The Income Tax Act, 1961 (‘IT Act’) has all along ensured that any income received by an assessee by way of winnings from lotteries, races, card games, etc are brought to tax. Section 115BB of the IT Act provides for a separate taxing mechanism for these winnings. A corresponding liability for tax deduction at source is also provided under Section 194B of the IT Act.
Considering the peculiar nature of online games and their recent popularity, the Legislature, vide Finance Bill, 2023 has proposed to introduce specific provisions regarding tax deduction (Section 194BA) and taxability of online games (Section 115BBJ). The authors in this article would be dealing with various implications of the newly introduced provisions.
Section 115BBJ of the IT Act provides that where the total income of the assessee includes any income by way of winnings from any online game, the income tax shall be payable on the amount of net winnings from such online game at the rate of 30%. Separate rules for calculating the net winnings are proposed to be prescribed. This provision once effected will be applicable w.e.f 01.04.2024.
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The term ‘Online game’ is proposed to be defined as a game that is offered on the internet and which is accessible by a user through a computer resource including telecommunication device. This definition is likely to bring within its ambit, any game which is played on the internet.
Section 194BA provides for TDS on net winnings from online games in user account at the end of the Financial year (‘FY’). The event of deduction is triggered either at the time of withdrawal or on the remaining amount at the end of the FY. User account has been defined to mean any account of a user registered with an online gaming intermediary. An obligation has also been cast on the payer to ensure that tax has been paid by the recipient when the winnings are given in kind. This provision once effected will be applicable w.e.f 01.07.2023.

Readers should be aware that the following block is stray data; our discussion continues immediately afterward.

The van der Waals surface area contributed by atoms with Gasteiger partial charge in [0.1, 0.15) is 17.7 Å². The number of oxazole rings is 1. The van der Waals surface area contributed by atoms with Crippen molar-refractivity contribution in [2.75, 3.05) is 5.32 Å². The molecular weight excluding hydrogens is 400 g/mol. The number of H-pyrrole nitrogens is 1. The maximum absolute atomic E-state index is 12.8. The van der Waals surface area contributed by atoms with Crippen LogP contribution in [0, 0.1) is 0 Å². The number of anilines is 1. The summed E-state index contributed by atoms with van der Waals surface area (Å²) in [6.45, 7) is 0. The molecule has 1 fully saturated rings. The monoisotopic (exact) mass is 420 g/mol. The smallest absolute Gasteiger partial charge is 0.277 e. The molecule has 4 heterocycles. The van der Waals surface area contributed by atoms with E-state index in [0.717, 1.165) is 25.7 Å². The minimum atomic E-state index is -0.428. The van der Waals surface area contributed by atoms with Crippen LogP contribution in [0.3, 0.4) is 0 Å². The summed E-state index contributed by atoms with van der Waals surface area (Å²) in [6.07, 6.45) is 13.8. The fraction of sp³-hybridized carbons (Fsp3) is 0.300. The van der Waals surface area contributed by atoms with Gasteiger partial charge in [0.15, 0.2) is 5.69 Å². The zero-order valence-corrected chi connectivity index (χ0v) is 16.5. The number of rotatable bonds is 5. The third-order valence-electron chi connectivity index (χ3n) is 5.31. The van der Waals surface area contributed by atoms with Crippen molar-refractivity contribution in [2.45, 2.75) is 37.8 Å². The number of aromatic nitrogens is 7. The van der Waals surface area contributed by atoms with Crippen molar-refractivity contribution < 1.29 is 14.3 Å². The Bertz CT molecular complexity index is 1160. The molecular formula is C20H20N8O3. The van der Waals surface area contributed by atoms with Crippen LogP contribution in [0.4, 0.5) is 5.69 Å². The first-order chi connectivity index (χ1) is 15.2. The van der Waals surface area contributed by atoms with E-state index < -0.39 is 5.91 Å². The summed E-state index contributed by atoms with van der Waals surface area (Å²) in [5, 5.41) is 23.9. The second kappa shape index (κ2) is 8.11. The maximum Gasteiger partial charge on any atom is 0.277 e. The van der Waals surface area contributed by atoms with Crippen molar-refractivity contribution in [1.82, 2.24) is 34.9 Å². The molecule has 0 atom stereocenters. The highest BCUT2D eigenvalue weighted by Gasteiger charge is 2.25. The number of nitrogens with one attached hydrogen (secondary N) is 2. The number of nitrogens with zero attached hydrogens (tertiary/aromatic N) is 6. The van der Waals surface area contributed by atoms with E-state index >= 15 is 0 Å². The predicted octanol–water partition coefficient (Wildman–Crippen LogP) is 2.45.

It is pertinent to note that till 30.06.2023, the obligation to deduct tax at source for winnings from online games would continue under Section 194B of the IT Act. The said section 194B prescribes a threshold of Rs.10,000, which is now proposed to be applied on a financial year basis, for invoking the tax deduction liability. On the other hand, the new section 194BA mandates tax deduction on net winnings from online games without any threshold.
Categorization of income from online games
The proposed amendment is structured to levy tax on ‘net winnings’ from online games. The term ‘net winnings’ is not presently defined but it is expected that Rules will be notified in due course for determining the manner of computing net winnings. It is useful to bear in mind that the winnings from online games is not an entirely new source of income that is brought to tax only now.
Section 2(24)(ix) includes within the scope of the term ‘income’ any winnings from lotteries, crossword puzzles, races, card games and other games of any sort or form of gambling or betting of any form or nature whatsoever. Therefore, income from such activity is expressly considered as income of an assessee. The said winnings were hitherto taxable in terms of Section 56(2)(ib) which provides that income referred to in Section 2(24)(ix) shall be chargeable to tax under the head ‘Income from other sources’ (‘IFOS’). Hence, the winnings from online games would also fall under the head IFOS.
At present, winnings from games including online games are taxable under Section 115BB at a flat rate of 30%. Considering the distinctive nature of online games, the Legislature intends to separately tax winnings from online games under proposed Section 115BBJ. However, the rate of tax remains the same (i.e) 30%. Consequential amendment to Section 115BB has also been proposed to exclude winnings from online games from its ambit.
Claiming of deduction for expenditure incurred
At this juncture, it would be pertinent to analyze if any expenditure incurred for playing online games would be allowed as a deduction. Section 58 of the IT Act provides for certain amounts which shall not be deductible in computing the income chargeable to tax under the head ‘IFOS’. Section 58(4) provides that no deduction in respect of any expenditure or allowance in connection with such income shall be allowed in computing the income by way of winnings from lotteries, crossword puzzles, races, card games and other games of any sort or form of gambling or betting of any form or nature whatsoever.